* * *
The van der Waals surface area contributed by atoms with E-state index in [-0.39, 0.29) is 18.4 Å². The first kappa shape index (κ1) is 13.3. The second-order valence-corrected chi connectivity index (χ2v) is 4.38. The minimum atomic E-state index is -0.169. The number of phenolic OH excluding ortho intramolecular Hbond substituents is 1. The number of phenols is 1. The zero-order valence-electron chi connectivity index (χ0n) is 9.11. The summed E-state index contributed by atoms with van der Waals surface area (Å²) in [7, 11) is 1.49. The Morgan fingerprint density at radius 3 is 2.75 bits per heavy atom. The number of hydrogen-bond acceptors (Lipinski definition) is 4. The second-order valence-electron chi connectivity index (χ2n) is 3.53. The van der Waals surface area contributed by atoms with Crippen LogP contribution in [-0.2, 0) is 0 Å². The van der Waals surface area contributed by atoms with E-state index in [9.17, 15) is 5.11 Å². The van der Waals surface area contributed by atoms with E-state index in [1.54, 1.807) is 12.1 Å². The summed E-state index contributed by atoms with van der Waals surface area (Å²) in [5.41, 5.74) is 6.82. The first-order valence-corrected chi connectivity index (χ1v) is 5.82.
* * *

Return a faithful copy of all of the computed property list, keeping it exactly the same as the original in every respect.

The van der Waals surface area contributed by atoms with E-state index in [-0.39, 0.29) is 18.4 Å². The first kappa shape index (κ1) is 13.3. The second-order valence-corrected chi connectivity index (χ2v) is 4.38. The minimum atomic E-state index is -0.169. The number of phenolic OH excluding ortho intramolecular Hbond substituents is 1. The number of phenols is 1. The zero-order valence-electron chi connectivity index (χ0n) is 9.11. The summed E-state index contributed by atoms with van der Waals surface area (Å²) in [7, 11) is 1.49. The Morgan fingerprint density at radius 3 is 2.75 bits per heavy atom. The number of hydrogen-bond acceptors (Lipinski definition) is 4. The second-order valence-electron chi connectivity index (χ2n) is 3.53. The van der Waals surface area contributed by atoms with Crippen LogP contribution in [-0.2, 0) is 0 Å². The van der Waals surface area contributed by atoms with E-state index in [9.17, 15) is 5.11 Å². The van der Waals surface area contributed by atoms with E-state index in [1.54, 1.807) is 12.1 Å². The summed E-state index contributed by atoms with van der Waals surface area (Å²) in [5.41, 5.74) is 6.82. The first-order valence-corrected chi connectivity index (χ1v) is 5.82.